Here’s a different way of thinking: Let the phrase “paying your debt to society” mean just that.

When a person is convicted of a crime, punishment is usually meted out, fines are paid, restitution is made and probation served. The assumption is at that point rehabilitation has been achieved.

For those who serve their sentences, most try to go on with their lives. Unfortunately, Idaho is among numerous states that prevent those with convictions from obtaining many occupational licenses.

Idaho has 442 different types of occupational licenses such as real estate, pharmacy tech, commercial driver, health care professional, electricians and plumbers. At least 204,000 Idahoans are licensed. There is also a bureaucracy of 13 agencies with 47 boards and commissions to oversee the process.

Gov. Brad Little is spearheading an effort in Idaho as part of a multi-state consortium looking at licensing laws with an eye on reform.

Little and others deserve kudos for taking a serious look at changing licensing laws to be more compatible with 21st century society.

“Decades and decades ago, felonies were relatively rare and very, very serious,” said Sen. Grant Burgoyne, D-Boise, who serves on the Legislature’s interim committee on occupational licensing reform. “But now we’ve had this felonization of America. The need for some kind of reform here I think is quite evident.”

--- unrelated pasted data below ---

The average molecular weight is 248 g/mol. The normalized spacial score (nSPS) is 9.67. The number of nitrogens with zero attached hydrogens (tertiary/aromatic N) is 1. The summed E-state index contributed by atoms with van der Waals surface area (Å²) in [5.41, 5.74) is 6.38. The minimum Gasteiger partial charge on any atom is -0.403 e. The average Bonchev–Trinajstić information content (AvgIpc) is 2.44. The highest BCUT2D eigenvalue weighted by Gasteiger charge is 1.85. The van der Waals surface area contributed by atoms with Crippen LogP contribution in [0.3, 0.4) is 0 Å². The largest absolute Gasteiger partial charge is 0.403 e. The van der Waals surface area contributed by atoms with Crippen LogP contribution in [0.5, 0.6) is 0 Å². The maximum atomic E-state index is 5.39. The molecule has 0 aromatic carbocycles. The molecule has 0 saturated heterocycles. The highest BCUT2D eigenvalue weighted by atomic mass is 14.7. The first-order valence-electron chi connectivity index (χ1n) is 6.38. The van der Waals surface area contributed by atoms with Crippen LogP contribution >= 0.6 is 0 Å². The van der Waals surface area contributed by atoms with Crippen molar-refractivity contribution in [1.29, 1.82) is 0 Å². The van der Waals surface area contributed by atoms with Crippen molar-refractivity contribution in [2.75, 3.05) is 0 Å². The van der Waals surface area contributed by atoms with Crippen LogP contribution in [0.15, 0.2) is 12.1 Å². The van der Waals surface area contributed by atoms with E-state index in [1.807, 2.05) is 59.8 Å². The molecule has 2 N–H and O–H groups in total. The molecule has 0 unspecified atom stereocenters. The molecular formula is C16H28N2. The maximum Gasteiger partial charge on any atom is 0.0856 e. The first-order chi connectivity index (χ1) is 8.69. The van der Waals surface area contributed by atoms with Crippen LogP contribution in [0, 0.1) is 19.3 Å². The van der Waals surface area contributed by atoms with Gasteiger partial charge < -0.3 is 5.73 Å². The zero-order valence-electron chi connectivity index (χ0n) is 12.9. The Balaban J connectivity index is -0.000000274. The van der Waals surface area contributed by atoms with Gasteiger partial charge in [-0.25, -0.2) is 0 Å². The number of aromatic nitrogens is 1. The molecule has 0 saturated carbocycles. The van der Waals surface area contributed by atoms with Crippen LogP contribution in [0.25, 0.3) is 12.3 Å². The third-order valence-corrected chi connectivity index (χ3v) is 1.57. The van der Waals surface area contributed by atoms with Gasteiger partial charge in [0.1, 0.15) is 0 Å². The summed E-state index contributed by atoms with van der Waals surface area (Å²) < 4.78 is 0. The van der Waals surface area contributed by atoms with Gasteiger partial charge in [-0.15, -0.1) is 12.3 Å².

He’s correct, especially when considering the number of felons convicted of drug crimes that populated Idaho prisons.

Throughout the U.S., about one in four occupations require a license, up from one in 20 about 50 years ago, according to the National Conference of State Legislatures. Roughly one in three adults in the U.S. has some sort of criminal record.

One of the drivers of licensing reform is the low unemployment, which makes it harder to find workers.

“It seems like we have more jobs than we have qualified applicants, and I think this is a way to help with that,” said Sen. Todd Lakey, R-Nampa, also a member of the committee.

The committee plans to propose new legislation in January to change all remaining outright bans on criminal backgrounds in state occupational licensing laws to “relevancy” tests instead.

This will allow “licensing boards to consider such factors as how long it’s been since the applicant’s criminal conviction, evidence of rehabilitation since then, and relevancy of the crime to the profession the person wants to enter,” according to an Associated Press story.

Reform of regulations that in many ways are archaic and no longer relevant should be an ongoing effort. Holding someone’s past mistakes over them is counterproductive in most cases. It’s tough enough to do the time then be expected to readjust to life on the outside without having roadblocks to a potential job.

With this reform well on its way to becoming a reality, maybe Little and legislators should cast their eyes on more reform work. Fixing the prison system and education funding come to mind.

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